To his credit--Lastings Milledge is beginning to hit the ball better and a little more consistently at the plate--although he is not a three hole hitter. Today, Our Number 44 blasted out a solo shot off Zito in the bottom of the first and blooped singled home Willie Harris for Washington's second run in the third. But Lastings had The African Queen and I shaking our heads in the top of the 4th when The Giants Aaron Rowand (Great Player By The Way) hammered a Mock fastball deep to the wall in centerfield. Drifting back, running hard, Milledge showed all the athletic talent he possesses--then proceeded to display the baseball instincts he lacks. With the baseball coming down inside the park--Lastings jumped to catch the stroked hit--well before the wall. Then saw the baseball land Below His Arm. The bouncing hit resulting in a double for Rowand. With similar speed, a good outfielder would have caught that drive. Lastings Milledge needs some outfield work.

By the way--when Milledge hit his Home Run--he proceeded with the Football Handoff, The Pointing to The Sky, then added a new twist to his personal celebration--Lastings turned his helmet upside down and asked for donations from his teammates at the Dugout Step. NO--I DON'T LIKE THAT. Never Will.

On the very same bloop single by Lastings in the third that plated Harris, Elijah Dukes also showed inexperience when--while running from first base and the play in front of him--proceeded to round second base too far--heading toward third. San Francisco Leftfielder Fred Lewis threw to his third baseman--Jose Castillo--who tossed to Ray Durham to record the final out of the inning and kill a potential big inning for Washington.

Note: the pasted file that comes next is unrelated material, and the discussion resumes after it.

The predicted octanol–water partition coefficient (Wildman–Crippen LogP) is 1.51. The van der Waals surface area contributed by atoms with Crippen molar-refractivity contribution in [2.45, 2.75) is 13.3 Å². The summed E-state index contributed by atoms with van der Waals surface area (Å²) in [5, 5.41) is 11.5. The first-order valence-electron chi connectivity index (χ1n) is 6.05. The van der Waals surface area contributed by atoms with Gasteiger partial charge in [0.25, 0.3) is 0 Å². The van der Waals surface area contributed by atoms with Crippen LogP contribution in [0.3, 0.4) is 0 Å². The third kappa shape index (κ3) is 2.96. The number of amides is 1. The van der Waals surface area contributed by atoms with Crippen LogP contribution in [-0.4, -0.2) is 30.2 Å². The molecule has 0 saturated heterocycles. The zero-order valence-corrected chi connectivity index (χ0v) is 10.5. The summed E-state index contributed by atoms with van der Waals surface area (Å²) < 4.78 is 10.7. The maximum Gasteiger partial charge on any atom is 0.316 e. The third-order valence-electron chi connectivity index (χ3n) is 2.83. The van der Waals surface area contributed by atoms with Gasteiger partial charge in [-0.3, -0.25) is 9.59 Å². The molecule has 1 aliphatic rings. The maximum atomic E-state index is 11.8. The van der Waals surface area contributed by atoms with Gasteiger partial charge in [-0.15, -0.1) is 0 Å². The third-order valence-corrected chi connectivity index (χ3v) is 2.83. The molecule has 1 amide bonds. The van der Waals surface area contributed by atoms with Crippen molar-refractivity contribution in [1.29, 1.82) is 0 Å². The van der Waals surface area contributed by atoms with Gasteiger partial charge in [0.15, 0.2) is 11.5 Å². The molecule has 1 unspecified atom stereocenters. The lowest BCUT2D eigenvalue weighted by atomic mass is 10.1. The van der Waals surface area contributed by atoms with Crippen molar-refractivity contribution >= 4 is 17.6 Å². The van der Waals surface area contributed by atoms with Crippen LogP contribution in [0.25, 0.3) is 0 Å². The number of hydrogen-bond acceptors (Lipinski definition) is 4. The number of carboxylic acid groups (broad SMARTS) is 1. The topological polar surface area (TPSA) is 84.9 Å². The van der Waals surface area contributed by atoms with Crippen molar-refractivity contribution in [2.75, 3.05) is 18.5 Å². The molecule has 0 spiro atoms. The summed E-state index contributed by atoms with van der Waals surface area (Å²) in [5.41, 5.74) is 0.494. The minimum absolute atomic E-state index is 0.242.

Speaking of mistakes--if Joel Hanrahan can consistently reach 97MPH on his heater--why in world is he throwing Joe Bowker an 0-2 off speed slider--right over the heart of the plate? Talented and the possessor of a fabulous arm--Our Number 38 needs to harness his power and learn how to pitch. This Two Run Home Run Pitch in the 7th was the distance maker for San Francisco--closing this game out--early.

Despite being hit on the noggin by an errant ground ball--"The Guz" continues to wield a Hot Bat--two more hits today. But, I would love to see Cristian Guzman come up to the plate and take more pitches--with runners in scoring position. Hacking away with a pitcher in trouble--not always the smart decision in the batters box.

Abe won The President Race--easily distancing the field. His lead so great, he waltzed backward across the finish line.

There were a host of Kids Oriented Events today at New Nationals Park.

Before the game began--Little League Teams from throughout the Washington, DC Area--participated in The Youth Parade. Thousands of Players, Coaches and some Parents walked into New Nationals Park from Centerfield onto the warning track--then walked clockwise around the track--exiting from centerfield.

Each child under 12 Years of age--received a specially marked Curly "W" child's size baseball glove as a gift upon entering the stadium.
Kids and Adults alike could participate in Signature Sunday--the 20 Minute Autograph Session held at 12:15 each Sunday Home Game. Today's participants--Jesus Flores, Odalis Perez, Brian Sanches and Charlie Manning.

And Kids Ran The Bases afterwards--another Sunday Home Game Tradition--weather permitting.


Finally, before today's game, Sohna and I attended Our Washington Nationals Winners Announcement of their Father of The Year Essay Contest. 12 Children and Their Fathers were honored in ceremonies in The Party Suites down the left field line at New Nationals Park and on the field before the game. One Deserving Father was named Father Of The Year. As you may recall--Nats320 wrote about this competition earlier this year. And The African Queen and I were there for The Finals.
This was a very moving ceremony--quite touching actually. Much more coming on Our Washington Nationals Honoring DC AREA Fathers later. In case you may not know, Our Washington Nationals were involved in Seven Different Public Service Events over the past few days. As much as the baseball on the field is the primary focus for Our Fans--there is committment being shown off the field by Our Team for those in need--and those in need of being recognized.

Today's InGame Photos--(AP) Luis M. Alvarez
All Other Photos--Nats320 (All Rights Reserved)

5 comments:

Anonymous said...

Mock was told before the game that he was being optioned back down regardless of how he pitched.

His performance today had nothing to do with his trip back to Columbus.

JayB said...

Repost in hopes (small chance I know) you missed this.....

Hey SBF,